“My stubborn 4-year-old refuses to put his jacket on…even in 40 degrees weather! I’m really sick of the power struggle every morning just to get out the door, but I obviously don’t want him to catch a cold (or worse). How bad is it to let him leave the house without a jacket this winter?”
The cold weather has arrived in my neck of the woods and I’m officially on high alert for any and all symptoms, undoubtedly compounded by news of the Omicron variant of Sars-CoV-2. Related to winter, something I’ve heard from parents for years is that they think their child “caught a cold” because he or she went outside without a coat on. Or a hat. Or they insist on wearing shorts. Kids will often vehemently assert their independence by refusing to or insisting on doing something—my two do it regularly! But back to the topic at hand: Often, kids don’t want to wear big, bulky winter coats because they feel that they’re too restrictive and they claim they are “not cold” even when temperatures are low.
This, of course, can drive parents crazy (raising my hand)! We also remember what our mothers told us: that a child is at risk for getting sick, specifically a cold or pneumonia, if they go out in the cold without a jacket. This is, in fact, a myth. There is no specific, definitive scientific data to support the claim that sending a child outside in cold weather without a coat (or, with wet hair, for that matter) will increase their chances of “catching a cold.”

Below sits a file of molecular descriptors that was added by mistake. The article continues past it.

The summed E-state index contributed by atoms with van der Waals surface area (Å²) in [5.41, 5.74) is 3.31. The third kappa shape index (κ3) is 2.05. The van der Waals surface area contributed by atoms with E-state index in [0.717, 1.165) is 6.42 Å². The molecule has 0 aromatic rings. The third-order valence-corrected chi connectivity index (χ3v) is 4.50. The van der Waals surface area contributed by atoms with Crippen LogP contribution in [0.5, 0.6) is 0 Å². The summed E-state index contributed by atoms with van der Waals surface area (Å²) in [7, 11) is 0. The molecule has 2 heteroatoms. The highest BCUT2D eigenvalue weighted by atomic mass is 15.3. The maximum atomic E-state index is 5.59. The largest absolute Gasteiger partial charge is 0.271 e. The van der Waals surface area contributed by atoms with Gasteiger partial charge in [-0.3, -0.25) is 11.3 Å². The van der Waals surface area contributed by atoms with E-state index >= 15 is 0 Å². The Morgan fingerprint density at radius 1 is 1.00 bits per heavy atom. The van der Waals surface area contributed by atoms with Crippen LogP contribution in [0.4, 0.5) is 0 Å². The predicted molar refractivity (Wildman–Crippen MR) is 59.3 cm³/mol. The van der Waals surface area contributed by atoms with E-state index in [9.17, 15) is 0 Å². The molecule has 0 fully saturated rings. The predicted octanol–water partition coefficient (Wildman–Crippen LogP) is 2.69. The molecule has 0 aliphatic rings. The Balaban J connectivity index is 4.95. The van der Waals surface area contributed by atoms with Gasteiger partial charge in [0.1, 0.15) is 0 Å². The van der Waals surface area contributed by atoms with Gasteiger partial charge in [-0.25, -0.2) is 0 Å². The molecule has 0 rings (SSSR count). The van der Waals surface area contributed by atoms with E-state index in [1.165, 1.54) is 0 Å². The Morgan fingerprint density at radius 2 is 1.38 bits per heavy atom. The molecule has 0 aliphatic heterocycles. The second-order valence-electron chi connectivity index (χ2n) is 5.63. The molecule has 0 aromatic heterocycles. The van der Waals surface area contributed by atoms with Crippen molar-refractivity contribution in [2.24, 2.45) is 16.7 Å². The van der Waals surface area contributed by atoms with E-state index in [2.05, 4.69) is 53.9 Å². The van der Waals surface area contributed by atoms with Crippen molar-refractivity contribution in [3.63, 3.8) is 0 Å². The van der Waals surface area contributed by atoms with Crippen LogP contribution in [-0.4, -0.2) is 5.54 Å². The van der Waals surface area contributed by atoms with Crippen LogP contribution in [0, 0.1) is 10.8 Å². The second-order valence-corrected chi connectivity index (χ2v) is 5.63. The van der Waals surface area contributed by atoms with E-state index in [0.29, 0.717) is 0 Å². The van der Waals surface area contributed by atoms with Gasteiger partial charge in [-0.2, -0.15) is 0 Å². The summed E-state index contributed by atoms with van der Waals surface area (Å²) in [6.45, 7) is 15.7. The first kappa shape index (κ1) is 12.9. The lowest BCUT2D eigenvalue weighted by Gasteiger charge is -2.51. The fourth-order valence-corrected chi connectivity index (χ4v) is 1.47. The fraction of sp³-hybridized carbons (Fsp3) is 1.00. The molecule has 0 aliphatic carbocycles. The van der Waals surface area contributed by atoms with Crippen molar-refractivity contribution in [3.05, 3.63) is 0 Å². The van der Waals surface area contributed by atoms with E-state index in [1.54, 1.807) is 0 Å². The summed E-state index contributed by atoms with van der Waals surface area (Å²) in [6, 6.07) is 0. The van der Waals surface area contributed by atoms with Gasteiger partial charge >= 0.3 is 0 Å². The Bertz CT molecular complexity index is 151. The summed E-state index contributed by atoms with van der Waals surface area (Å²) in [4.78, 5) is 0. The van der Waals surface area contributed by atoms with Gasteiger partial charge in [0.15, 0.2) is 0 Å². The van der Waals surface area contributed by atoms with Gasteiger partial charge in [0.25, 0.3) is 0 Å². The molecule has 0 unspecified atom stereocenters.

There’s a good reason for this, and that is that these types of illnesses are caused by germs (usually viruses), not exposure to cold. While it is true that cold viruses (there are over 200 of them!) can travel more easily in cooler temperatures, being exposed to cold does not directly correlate with whether or not a child becomes infected. There is some lab evidence that indicates a lower body temperature may actually decrease proper immune response slightly, but it is unclear whether this particular data has any significant real world effect in this scenario. If a child happens to be exposed to germs while their body temperature is lowered, the body could be less likely to activate a fully effective immune response to fight off infection. But again, the direct correlation between a child not bundling up and a cold infection is simply not there.